Insolvencies jumped 12.5 % m-o-m in January on a seasonally-adjusted basis, with bankruptcies surging 22.7% m-o-m. Insolvencies, which include both bankruptcies and proposals (a renegotiation of terms), rose by 27.4% compared to the same month last year. This resulted from a 25.7% y-o-y rise in proposals and a 32.8% y-o-y increase in bankruptcies. It’s important to note that proposals represent about 74% of total insolvencies. Compared to last year, insolvencies increased in every province. Insolvencies had the most significant rises in Ontario (+34.9% y-o-y), Quebec (+32.9% y-o-y), BC (+32.7% y-o-y), and Newfoundland (+22.3% y-o-y). The smallest increases, albeit still large, were in Manitoba (+5.8% y-o-y), Alberta (+9.9% y-o-y), New Brunswick (+13.2% y-o-y), and Saskatchewan (+13.4% y-o-y).

On a monthly basis, insolvencies rose by 12.5% m-o-m seasonally-adjusted (sa) in January. The details show that the higher number was due to a jump in bankruptcies (+22.7% m-o-m), the biggest monthly increase since 2013, while proposals rose 8.9% m-o-m. At the provincial level, insolvencies declined in all provinces, led by PEI (+34.7% m-o-m), Ontario (+21.7% m-o-m), BC (+21.3% m-o-m), and Nova Scotia (+15.6% m-o-m). We note that the sharp rise in bankruptcies is mainly driven by Ontario (+36.2% m-o-m), Quebec (+22.9% m-o-m), and Saskatchewan (+21.2% m-o-m).

Relative to 2019, insolvencies in Canada are 5.3% higher and appear to have resumed their upward trend. We note that the level of insolvencies is significantly higher compared to pre-COVID in BC (+37.9%), Ontario (+22.8%), Saskatchewan (+13.7%), Alberta (+11.8%), and Manitoba (+6.6%). The level of insolvencies is still well below pre-pandemic in PEI (-31.0%), New Brunswick (-27.2%), Newfoundland (-24.8%), Nova Scotia (-20.1%), and Quebec (-12.6% m-o-m).

We note that the level of proposals in Canada is well above its pre-pandemic level (+30.7%). The level of proposals is also above its pre-COVID level in most provinces, except in Newfoundland (-4.4%). It is the highest above 2019 levels in BC (+84.5%), Alberta (+46.9%), Saskatchewan (+46.9%), Manitoba (+47.0%), and Ontario (+38.2%). However, despite the recent surge, bankruptcies remain well below their pre-pandemic levels in all provinces.

Business insolvencies jumped 65.3% m-o-m seasonally-adjusted in January (57.2% y-o-y) and are reaching their highest level since records started in 2007. The rise in business insolvencies, which represent only 7% of total insolvencies, is due to a surge in bankrupcies (+57.7% m-o-m sa. and 137.6% y-o-y) and proposals (+78.6% m-o-m sa. and +97.1% y-o-y). Rising business insolvencies, especially bankruptcies, in Ontario (+172.3% y-o-y), BC (+141.7% y-o-y), Quebec (+110.6% y-o-y), and Alberta (94.1% y-o-y) are the primary drivers of this trend. The sectors most affected are accommodation and food services, retail trade and construction.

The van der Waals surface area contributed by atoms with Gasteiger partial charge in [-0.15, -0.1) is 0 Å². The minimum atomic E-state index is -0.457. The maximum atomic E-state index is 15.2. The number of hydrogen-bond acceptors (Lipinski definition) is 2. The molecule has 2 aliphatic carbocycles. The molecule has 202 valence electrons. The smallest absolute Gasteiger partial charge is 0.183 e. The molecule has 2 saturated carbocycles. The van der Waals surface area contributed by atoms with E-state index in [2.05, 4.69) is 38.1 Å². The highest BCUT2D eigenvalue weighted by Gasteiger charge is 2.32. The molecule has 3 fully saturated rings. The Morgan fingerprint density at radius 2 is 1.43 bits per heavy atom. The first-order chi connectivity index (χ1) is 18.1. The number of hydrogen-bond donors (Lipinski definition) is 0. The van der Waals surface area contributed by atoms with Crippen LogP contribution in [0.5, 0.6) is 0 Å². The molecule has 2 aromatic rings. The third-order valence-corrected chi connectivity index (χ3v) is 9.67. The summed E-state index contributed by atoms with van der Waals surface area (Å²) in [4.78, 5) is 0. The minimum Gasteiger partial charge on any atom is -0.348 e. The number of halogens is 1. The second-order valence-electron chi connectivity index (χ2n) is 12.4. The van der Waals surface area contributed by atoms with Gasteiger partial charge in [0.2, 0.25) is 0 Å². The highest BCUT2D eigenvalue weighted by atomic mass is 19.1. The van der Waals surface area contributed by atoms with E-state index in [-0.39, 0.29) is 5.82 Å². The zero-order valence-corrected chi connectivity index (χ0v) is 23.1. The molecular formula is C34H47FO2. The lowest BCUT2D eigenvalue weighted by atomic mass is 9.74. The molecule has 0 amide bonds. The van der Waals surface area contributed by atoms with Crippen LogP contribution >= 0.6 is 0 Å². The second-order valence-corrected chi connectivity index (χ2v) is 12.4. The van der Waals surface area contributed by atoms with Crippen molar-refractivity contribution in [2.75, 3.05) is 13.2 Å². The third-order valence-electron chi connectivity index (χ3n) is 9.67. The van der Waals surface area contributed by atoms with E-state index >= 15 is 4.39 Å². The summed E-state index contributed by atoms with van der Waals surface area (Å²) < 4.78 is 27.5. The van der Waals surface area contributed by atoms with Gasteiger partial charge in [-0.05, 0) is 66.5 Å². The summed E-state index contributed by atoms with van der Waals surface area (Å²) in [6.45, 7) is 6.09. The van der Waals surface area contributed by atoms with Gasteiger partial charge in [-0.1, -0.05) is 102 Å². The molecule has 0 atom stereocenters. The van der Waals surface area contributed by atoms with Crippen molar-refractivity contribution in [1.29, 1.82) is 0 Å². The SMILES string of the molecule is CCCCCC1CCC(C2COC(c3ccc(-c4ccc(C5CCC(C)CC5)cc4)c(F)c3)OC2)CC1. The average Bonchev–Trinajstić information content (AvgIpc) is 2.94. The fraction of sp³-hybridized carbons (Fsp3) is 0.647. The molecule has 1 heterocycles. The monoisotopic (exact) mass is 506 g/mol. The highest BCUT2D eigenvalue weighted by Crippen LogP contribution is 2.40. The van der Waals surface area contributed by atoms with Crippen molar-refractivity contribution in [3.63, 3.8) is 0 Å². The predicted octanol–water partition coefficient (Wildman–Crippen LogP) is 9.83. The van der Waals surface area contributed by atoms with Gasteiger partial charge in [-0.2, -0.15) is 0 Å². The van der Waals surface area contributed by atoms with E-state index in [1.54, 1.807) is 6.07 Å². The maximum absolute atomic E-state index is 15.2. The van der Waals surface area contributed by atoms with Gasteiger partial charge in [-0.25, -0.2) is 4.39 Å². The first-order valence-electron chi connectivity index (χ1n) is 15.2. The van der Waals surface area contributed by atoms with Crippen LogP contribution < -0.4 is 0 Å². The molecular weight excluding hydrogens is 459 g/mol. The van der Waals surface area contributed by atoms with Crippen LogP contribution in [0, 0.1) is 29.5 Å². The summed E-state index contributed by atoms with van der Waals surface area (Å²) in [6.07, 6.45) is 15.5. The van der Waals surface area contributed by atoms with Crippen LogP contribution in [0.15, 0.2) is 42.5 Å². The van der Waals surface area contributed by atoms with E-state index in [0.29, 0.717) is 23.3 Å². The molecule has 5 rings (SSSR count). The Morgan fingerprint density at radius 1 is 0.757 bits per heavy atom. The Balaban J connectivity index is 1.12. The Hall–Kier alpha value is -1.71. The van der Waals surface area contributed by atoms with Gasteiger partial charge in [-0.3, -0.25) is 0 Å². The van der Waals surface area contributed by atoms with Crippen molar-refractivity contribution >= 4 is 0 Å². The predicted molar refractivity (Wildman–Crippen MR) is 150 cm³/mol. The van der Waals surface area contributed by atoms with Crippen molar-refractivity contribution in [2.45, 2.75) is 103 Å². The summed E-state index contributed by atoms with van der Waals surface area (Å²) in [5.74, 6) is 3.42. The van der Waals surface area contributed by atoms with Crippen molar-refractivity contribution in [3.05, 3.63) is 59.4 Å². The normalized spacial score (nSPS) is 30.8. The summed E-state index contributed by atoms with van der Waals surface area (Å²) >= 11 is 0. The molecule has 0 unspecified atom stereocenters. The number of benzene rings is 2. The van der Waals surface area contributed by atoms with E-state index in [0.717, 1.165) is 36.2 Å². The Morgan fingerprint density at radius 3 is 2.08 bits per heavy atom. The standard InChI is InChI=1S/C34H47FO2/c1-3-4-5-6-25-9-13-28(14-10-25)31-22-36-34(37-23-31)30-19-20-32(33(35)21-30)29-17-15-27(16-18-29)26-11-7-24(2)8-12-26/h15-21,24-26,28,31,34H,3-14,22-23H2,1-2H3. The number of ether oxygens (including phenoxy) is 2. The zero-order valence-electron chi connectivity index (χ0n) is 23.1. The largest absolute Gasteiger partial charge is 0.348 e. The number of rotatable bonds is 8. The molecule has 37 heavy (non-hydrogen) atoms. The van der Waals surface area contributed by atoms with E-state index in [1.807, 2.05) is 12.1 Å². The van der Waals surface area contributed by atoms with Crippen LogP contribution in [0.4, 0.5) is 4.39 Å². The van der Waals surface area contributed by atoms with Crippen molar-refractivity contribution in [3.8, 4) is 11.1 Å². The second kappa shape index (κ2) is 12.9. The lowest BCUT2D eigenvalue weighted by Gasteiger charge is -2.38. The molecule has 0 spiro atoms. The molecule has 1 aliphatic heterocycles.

Compared to pre-pandemic levels, business insolvencies in Canada are 162.5% higher, with Ontario (+232%), BC (+184%), Quebec (+136%), and Alberta (+123%). In Quebec and Ontario, the rise in business insolvencies is mainly the result of higher bankruptcies, and proposals are playing a bigger role in BC and Alberta.

In Alberta, insolvencies increased by 1.1% m-o-m sa. and are 9.9% higher compared to the same month last year. Over the past 12 months, there have been 18.3k insolvencies, the highest levels on record. On a seasonally-adjusted basis, the increase in insolvencies in January came from higher bankruptcies (+3.2% m-o-m sa) and proposals (+1.1% m-o-m sa). We note that the level of proposals is currently about 47% above its pre-pandemic level, while bankruptcies are 55% below pre-COVID. On the business side, insolvencies rose 45.2% compared to January of last year, with proposals up 89% and bankruptcies doubling compared to last year (+100.0% y-o-y).


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Independent Opinion